Pensions, military retirement, stock options, and other types of retirement assets also require careful consideration. Again, the key is to make informed decisions and focus on ensuring that you will have the financial resources you need in the years to come.

3. Health Care Planning

Health care can be costly, and as we age, our health care needs only continue to grow. If you have been relying on your spouse’s health insurance coverage, you will need to make sure you have access to continuing coverage after your divorce.

Even if you can stay on your former spouse’s plan under COBRA, this coverage will not last indefinitely. Additionally, it is possible, if not likely, that your coverage needs will increase over time. As a result, rather than solely focusing on ensuring that your coverage does not lapse as a result of your divorce, you will want to proactively assess your long-term needs (to the extent that you can) and take this into account when making decisions about things like alimony and prioritizing certain marital assets over others.

4. Alimony, Social Security, and Life Insurance

Speaking of alimony, there are several additional factors that go into determining an appropriate monthly spousal support payment in a divorce under Illinois law. This is one area where divorcing spouses’ interests tend to be opposed, and both spouses must work with their respective attorneys to craft an appropriate spousal support award.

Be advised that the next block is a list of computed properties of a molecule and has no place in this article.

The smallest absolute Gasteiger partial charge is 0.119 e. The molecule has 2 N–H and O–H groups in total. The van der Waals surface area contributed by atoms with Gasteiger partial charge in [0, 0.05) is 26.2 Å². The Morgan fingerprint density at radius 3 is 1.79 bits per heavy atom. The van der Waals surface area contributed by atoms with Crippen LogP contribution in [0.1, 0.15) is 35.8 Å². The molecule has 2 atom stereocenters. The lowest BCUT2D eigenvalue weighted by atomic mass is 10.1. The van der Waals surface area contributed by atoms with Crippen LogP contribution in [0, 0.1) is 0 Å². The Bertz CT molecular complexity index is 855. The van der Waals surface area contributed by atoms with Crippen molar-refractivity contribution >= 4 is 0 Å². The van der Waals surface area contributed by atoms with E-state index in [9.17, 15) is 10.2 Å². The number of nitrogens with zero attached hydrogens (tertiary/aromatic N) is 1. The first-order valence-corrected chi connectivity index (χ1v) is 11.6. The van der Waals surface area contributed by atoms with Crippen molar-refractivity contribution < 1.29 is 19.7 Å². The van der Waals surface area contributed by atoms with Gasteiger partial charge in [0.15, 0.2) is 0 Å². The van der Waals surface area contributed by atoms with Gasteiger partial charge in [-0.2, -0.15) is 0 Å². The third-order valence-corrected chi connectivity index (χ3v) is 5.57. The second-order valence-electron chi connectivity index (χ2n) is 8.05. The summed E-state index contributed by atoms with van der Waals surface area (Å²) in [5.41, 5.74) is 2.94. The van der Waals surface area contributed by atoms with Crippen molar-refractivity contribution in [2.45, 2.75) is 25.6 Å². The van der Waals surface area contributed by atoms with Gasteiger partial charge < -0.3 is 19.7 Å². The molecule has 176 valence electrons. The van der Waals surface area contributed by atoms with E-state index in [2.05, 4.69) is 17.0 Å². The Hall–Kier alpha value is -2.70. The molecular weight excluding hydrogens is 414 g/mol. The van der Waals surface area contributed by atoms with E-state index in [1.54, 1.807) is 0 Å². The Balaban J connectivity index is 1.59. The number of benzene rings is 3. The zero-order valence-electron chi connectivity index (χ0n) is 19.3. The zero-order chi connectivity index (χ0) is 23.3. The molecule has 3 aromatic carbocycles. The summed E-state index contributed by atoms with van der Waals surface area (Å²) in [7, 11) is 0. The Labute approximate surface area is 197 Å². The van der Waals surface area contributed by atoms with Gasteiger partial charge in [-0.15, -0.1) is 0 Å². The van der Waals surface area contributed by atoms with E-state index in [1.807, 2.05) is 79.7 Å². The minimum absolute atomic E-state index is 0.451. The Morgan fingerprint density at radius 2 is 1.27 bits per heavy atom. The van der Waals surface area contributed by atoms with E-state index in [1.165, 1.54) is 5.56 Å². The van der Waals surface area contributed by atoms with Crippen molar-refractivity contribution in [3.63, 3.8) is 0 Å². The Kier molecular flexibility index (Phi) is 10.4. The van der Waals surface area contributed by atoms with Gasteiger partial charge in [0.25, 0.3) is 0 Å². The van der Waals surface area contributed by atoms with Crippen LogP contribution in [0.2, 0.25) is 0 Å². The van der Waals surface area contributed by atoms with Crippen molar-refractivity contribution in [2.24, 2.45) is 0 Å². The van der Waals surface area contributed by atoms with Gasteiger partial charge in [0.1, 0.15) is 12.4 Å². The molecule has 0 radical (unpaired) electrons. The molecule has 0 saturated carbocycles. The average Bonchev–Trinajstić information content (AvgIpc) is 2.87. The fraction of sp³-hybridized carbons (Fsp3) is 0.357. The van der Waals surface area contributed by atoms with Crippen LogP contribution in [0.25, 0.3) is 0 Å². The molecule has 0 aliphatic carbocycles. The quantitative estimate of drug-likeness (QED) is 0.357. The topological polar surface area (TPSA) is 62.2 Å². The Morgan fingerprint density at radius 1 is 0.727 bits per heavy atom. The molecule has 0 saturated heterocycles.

When making decisions about alimony, it is important to consider your Social Security eligibility. Getting divorced can impact the benefits you are eligible to receive, and making informed decisions requires an in-depth understanding of the state and federal laws that apply. Alimony and life insurance must also be considered in tandem, as divorced spouses who are obligated to pay alimony may need to maintain coverage to ensure that funds will be available.

5. Other Financial and Property-Related Considerations

Spouses over 50 can face particular needs and challenges in various other aspects of the divorce process. For example:

  • Identifying “Separate” Assets – While “marital” assets are subject to equitable distribution, “separate” assets are not. If you’ve been married for a long time, identifying your separate assets could be a challenging—but extremely important—part of the divorce process.
  • Valuing and Prioritizing “Marital” Assets – Concerning your marital assets, you will need to ensure an appropriate valuation. This can be difficult for assets that have appreciated over time. Divorcing spouses over 50 must also think carefully about their priorities. They must carefully balance the desire to protect assets of sentimental value with the need to keep assets that provide financial security.

Schedule a Free Initial Consultation with Gurnee, IL Divorce Lawyer Deanna J. Bowen

If you are considering a divorce after 50 and would like to know more about the process, we encourage you to contact us. To schedule a free and confidential consultation with Gurnee, IL, divorce lawyer Deanna J. Bowen, please call 847-623-4002 or request an appointment online today.